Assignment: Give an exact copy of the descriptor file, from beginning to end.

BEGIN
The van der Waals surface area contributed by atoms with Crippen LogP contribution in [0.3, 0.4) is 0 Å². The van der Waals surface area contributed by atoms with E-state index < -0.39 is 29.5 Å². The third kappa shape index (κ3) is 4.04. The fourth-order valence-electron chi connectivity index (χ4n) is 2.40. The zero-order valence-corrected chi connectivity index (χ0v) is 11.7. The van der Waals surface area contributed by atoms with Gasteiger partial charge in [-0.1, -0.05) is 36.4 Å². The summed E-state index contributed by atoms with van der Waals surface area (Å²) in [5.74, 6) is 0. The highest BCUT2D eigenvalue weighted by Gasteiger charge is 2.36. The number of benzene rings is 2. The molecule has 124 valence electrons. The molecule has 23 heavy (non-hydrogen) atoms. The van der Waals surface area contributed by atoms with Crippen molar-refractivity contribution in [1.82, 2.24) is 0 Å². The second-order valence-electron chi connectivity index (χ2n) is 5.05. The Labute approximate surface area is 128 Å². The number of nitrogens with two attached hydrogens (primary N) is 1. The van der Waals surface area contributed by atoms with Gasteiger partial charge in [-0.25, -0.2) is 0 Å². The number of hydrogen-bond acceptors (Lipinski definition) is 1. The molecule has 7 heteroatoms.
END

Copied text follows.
The van der Waals surface area contributed by atoms with Crippen LogP contribution in [0.3, 0.4) is 0 Å². The van der Waals surface area contributed by atoms with E-state index < -0.39 is 29.5 Å². The third kappa shape index (κ3) is 4.04. The fourth-order valence-electron chi connectivity index (χ4n) is 2.40. The zero-order valence-corrected chi connectivity index (χ0v) is 11.7. The van der Waals surface area contributed by atoms with Gasteiger partial charge in [-0.1, -0.05) is 36.4 Å². The summed E-state index contributed by atoms with van der Waals surface area (Å²) in [5.74, 6) is 0. The highest BCUT2D eigenvalue weighted by Gasteiger charge is 2.36. The number of benzene rings is 2. The molecule has 124 valence electrons. The molecule has 23 heavy (non-hydrogen) atoms. The van der Waals surface area contributed by atoms with Crippen molar-refractivity contribution in [1.82, 2.24) is 0 Å². The second-order valence-electron chi connectivity index (χ2n) is 5.05. The Labute approximate surface area is 128 Å². The number of nitrogens with two attached hydrogens (primary N) is 1. The van der Waals surface area contributed by atoms with Gasteiger partial charge in [-0.25, -0.2) is 0 Å². The number of hydrogen-bond acceptors (Lipinski definition) is 1. The molecule has 7 heteroatoms.